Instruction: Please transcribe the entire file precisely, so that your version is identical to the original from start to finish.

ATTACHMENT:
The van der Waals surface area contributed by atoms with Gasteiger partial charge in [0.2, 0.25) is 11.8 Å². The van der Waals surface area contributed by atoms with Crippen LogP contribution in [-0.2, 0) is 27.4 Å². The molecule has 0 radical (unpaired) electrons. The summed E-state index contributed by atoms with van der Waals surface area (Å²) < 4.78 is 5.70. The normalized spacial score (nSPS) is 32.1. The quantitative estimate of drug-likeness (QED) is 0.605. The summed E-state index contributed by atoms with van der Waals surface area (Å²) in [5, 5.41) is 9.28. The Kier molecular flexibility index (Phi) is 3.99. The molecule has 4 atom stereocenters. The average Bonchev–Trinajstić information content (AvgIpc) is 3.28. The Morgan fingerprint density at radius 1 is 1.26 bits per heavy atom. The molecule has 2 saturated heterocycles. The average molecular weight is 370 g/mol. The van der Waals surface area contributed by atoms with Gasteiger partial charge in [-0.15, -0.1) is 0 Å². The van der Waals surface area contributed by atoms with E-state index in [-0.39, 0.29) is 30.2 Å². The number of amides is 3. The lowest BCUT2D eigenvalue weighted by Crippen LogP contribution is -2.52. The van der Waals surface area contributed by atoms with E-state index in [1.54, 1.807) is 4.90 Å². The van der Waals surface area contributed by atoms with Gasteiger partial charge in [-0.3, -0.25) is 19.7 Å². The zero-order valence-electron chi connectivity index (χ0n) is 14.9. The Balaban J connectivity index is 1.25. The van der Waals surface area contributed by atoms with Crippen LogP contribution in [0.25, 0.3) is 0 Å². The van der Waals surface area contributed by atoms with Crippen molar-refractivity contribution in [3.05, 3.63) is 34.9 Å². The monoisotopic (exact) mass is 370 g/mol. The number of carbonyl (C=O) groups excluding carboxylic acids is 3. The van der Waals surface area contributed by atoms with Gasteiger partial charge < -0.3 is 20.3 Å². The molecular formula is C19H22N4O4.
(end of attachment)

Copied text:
The van der Waals surface area contributed by atoms with Gasteiger partial charge in [0.2, 0.25) is 11.8 Å². The van der Waals surface area contributed by atoms with Crippen LogP contribution in [-0.2, 0) is 27.4 Å². The molecule has 0 radical (unpaired) electrons. The summed E-state index contributed by atoms with van der Waals surface area (Å²) < 4.78 is 5.70. The normalized spacial score (nSPS) is 32.1. The quantitative estimate of drug-likeness (QED) is 0.605. The summed E-state index contributed by atoms with van der Waals surface area (Å²) in [5, 5.41) is 9.28. The Kier molecular flexibility index (Phi) is 3.99. The molecule has 4 atom stereocenters. The average Bonchev–Trinajstić information content (AvgIpc) is 3.28. The Morgan fingerprint density at radius 1 is 1.26 bits per heavy atom. The molecule has 2 saturated heterocycles. The average molecular weight is 370 g/mol. The van der Waals surface area contributed by atoms with Gasteiger partial charge in [-0.15, -0.1) is 0 Å². The van der Waals surface area contributed by atoms with E-state index in [-0.39, 0.29) is 30.2 Å². The number of amides is 3. The lowest BCUT2D eigenvalue weighted by Crippen LogP contribution is -2.52. The van der Waals surface area contributed by atoms with E-state index in [1.54, 1.807) is 4.90 Å². The van der Waals surface area contributed by atoms with Gasteiger partial charge in [-0.3, -0.25) is 19.7 Å². The zero-order valence-electron chi connectivity index (χ0n) is 14.9. The Balaban J connectivity index is 1.25. The van der Waals surface area contributed by atoms with Crippen LogP contribution in [0.25, 0.3) is 0 Å². The van der Waals surface area contributed by atoms with Crippen molar-refractivity contribution in [3.05, 3.63) is 34.9 Å². The monoisotopic (exact) mass is 370 g/mol. The number of carbonyl (C=O) groups excluding carboxylic acids is 3. The van der Waals surface area contributed by atoms with Gasteiger partial charge < -0.3 is 20.3 Å². The molecular formula is C19H22N4O4.